Wendy Oleksy, principal of Columbus Elementary located in the Ukrainian Village neighborhood (“Ukranian Village”) said that so far, her in-person attendance figures have been stronger as 60% of children in kindergarten through fifth grades that said they planned to return did, this compared to January’s figures with the pilot reopening, when 1 in 3 of their preschool students returned. He hopes that this week when the high school students return, the younger siblings who did not attend classes last week will join in on their return.
“My priority is to ensure that everyone in the building feels safe and their anxiety is reduced,” added Oleksy, who emphasized that he has communicated with parents through calls, emails, meetings and social media posts. “Any level of anxiety will inhibit teaching and learning. How can I alleviate that? That is my priority ”.
Directors are implementing aggressive tactics to reduce those numbers. A principal of an elementary school located west of the city, who asked to remain anonymous, said that families who did not respond to the district’s reopening survey were a “red flag” signal for the school. About 10% of the students whose families did not respond to the survey are also children who have not actively participated in distance learning.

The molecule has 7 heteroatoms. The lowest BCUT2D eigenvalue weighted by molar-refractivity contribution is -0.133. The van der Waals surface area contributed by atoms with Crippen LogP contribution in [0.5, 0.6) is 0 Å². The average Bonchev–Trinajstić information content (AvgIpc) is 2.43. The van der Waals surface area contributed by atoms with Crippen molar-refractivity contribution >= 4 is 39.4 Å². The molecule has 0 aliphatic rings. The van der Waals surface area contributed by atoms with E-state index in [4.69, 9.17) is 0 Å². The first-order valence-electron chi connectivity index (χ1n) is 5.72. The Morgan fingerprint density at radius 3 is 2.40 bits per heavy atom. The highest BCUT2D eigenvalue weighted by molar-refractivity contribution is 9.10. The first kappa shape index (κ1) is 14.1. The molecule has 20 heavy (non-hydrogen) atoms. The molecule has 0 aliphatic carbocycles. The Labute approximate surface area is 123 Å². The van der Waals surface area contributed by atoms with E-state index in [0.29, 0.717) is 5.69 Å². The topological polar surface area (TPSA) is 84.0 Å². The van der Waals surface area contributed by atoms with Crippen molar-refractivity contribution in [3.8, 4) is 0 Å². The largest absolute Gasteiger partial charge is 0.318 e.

“That is one of the indicators that shows families that they are completely disconnected from learning,” said the director. “It is possible that last spring they went through [the schools] for a device, but it is also possible that their housing situation and their economic situation have changed.”
The school called these families repeatedly to follow up on the survey. A social worker, security guards, the principal, and the assistant principal also traveled to the homes of these students, but in most cases their efforts were unsuccessful and they did not get them to return or respond.
After reports that thousands of students lost contact with the district during the spring, CPS vowed to redouble efforts. In September, officials detailed new protocols for finding them through phone calls, massive flyer campaigns led by Safe Passage workers and security guards trained to conduct home visits. In September, during the first day of distance education, some 49,000 students had not registered. Weeks later, that number had dropped to less than 3,000.
But as distance learning continued throughout the fall and efforts to reopen schools were repeatedly thwarted by rising COVID-19 rates and threats of union action, authorities warned that attendance was declining. .
In November, the district reported a 3% drop in attendance compared to the same prior period, with black students and students with special needs showing a 5% drop. The attendance of people in temporary housing situations decreased by more than 7 points.
Officials also reported a split in grades, with more students receiving “A” during sustained remote learning, but also more “F”. Disparities in grade data and declining attendance became key arguments in the district’s push to reopen colleges in early 2021.